By Nicholas Higham
With peak conference season not far away, many of us will soon turn our attention to writing talks. In doing so, we need to know our audience and put ourselves in the place of a typical listener. I’m sure I am not alone in having two particular wishes when attending a talk. First, I want to hear a good story. We all like to learn why the speaker is working on a given problem, what difficulties were faced, and how they were overcome. And the more personal the story—unique to the speaker—the better. Second, I want to take away a good idea, one that I can perhaps utilize in my own work.
It is not necessary to tell the whole story. The narrative needs to be pared down in order to communicate the key ideas and conclusions in the limited time available. Every unnecessary word and symbol should be excised from the slides.
I recently spent some time looking through back issues of SIAM News held at the SIAM office in Philadelphia, Pa. An article in the October 1996 issue reports on a minisymposium on oral communication held at that summer’s Annual Meeting in Kansas City, Mo. Margaret Wright, then-president of SIAM and a panelist at the minisymposium, advised, “In planning any talk, ask yourself, ‘What do I want to convey? What should the audience remember – later today, next week, next year?’” The article is full of excellent advice. Indeed, the SIAM News archive is a real treasure trove, with many articles still pertinent today—years after publication—and others of historical interest. I am hoping that SIAM will be able to digitize the complete archive and make it available online.
My first official duty as SIAM president was to introduce the SIAM Invited Address by Irene Gamba at the Joint Mathematics Meetings (JMM) in Atlanta, Ga., in early January. This was the largest meeting I’ve ever attended, with over 6,000 delegates. I took the opportunity to attend some sessions on the history of mathematics. These talks have a natural story, but still need to be presented well – and they were. Some speakers read from a script, as is common in history talks. A useful tip for less-experienced presenters is to write down what you want to say for the introduction and conclusion of the talk. Ideally, learn the words and speak them naturally, but if nerves take over or your memory fails, you can always read them out.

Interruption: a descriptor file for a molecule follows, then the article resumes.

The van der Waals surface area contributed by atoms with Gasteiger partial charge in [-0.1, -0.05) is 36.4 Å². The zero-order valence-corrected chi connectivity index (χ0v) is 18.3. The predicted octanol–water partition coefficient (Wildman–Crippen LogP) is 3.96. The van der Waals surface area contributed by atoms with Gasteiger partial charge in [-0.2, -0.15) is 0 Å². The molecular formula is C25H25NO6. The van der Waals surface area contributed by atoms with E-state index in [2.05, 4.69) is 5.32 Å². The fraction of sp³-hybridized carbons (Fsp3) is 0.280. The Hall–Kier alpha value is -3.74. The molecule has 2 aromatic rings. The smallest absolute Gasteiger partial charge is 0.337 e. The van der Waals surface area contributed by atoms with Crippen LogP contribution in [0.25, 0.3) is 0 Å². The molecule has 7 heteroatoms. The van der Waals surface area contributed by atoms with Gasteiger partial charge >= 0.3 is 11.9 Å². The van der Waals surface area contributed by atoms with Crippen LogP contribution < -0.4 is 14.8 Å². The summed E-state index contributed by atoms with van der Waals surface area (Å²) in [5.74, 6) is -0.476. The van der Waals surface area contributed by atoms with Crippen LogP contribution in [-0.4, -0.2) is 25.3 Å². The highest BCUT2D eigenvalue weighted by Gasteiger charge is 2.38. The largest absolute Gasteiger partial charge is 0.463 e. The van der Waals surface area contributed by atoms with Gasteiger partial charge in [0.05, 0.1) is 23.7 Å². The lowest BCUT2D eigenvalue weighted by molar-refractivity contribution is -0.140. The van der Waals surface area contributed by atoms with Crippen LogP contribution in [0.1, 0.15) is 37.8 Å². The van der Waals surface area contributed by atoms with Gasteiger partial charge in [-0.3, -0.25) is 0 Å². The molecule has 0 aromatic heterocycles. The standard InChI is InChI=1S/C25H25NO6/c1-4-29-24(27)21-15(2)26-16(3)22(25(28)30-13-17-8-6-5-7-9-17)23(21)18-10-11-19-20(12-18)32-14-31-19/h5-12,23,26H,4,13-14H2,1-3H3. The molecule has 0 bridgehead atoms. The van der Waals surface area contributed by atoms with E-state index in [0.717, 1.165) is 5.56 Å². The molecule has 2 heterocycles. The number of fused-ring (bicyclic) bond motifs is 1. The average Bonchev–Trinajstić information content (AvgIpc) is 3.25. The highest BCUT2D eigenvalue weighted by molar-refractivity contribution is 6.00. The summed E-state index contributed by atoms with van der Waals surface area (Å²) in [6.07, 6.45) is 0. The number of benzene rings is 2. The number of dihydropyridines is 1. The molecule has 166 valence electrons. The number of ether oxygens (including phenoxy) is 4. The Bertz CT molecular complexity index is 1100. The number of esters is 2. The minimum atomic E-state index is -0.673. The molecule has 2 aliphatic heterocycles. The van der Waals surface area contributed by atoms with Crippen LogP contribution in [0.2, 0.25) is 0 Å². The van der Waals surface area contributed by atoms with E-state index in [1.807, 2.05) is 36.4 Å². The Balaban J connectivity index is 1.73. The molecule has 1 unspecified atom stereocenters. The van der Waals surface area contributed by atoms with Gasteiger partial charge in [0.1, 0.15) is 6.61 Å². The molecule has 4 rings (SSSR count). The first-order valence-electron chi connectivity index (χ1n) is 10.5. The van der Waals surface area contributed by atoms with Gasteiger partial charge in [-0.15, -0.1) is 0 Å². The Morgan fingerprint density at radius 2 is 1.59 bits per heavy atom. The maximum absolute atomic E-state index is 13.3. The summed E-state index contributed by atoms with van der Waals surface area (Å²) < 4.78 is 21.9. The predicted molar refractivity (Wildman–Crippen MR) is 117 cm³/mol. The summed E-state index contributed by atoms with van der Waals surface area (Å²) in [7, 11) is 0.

An interesting fact I learned from one of these talks is that applied mathematician Richard Bellman, statistician Jon Tukey, and computer scientist John McCarthy all had the same Ph.D. advisor. Can you guess who? The answer is in the footnote.1
While at JMM, I picked up a couple of other tips about giving talks. One is that it is beneficial to provide a shortened URL on the first or second slide from which the audience can download the talk and follow along or investigate links. The other tip is to 3D-print some aspect of the talk’s mathematics and pass it around the audience. Finding something suitable to print, however, may not be easy!
It’s good to see posters growing in popularity at SIAM conferences. There were 22 posters and six talks at the Annual Meeting of the UK and Republic of Ireland Section of SIAM this January, allowing a wide variety of mathematics to be presented in one day.
The option nowadays to print on fabric has made giving poster presentations more attractive. These posters can be carried folded, within a suitcase, without the need for a cardboard tube. Our experience in Manchester with fabric posters, which cost a little more than paper ones, has been very positive, and we have had no problem with creasing. Just don’t forget to collect your poster by the after-session deadline, as “abandoned” posters usually get thrown away when poster boards are removed.
At AN16, SIAM experimented with e-posters: large electronic displays that allow interactive material to be displayed from a laptop. E-posters were also featured at the 2017 SIAM Conference on Computational Science and Engineering in Atlanta, Ga., in late February. If you attended this meeting, be sure to provide feedback on e-posters (and other aspects) to firstname.lastname@example.org, as this will help us decide whether to continue offering this option.
1 Pure mathematician Solomon Lefschetz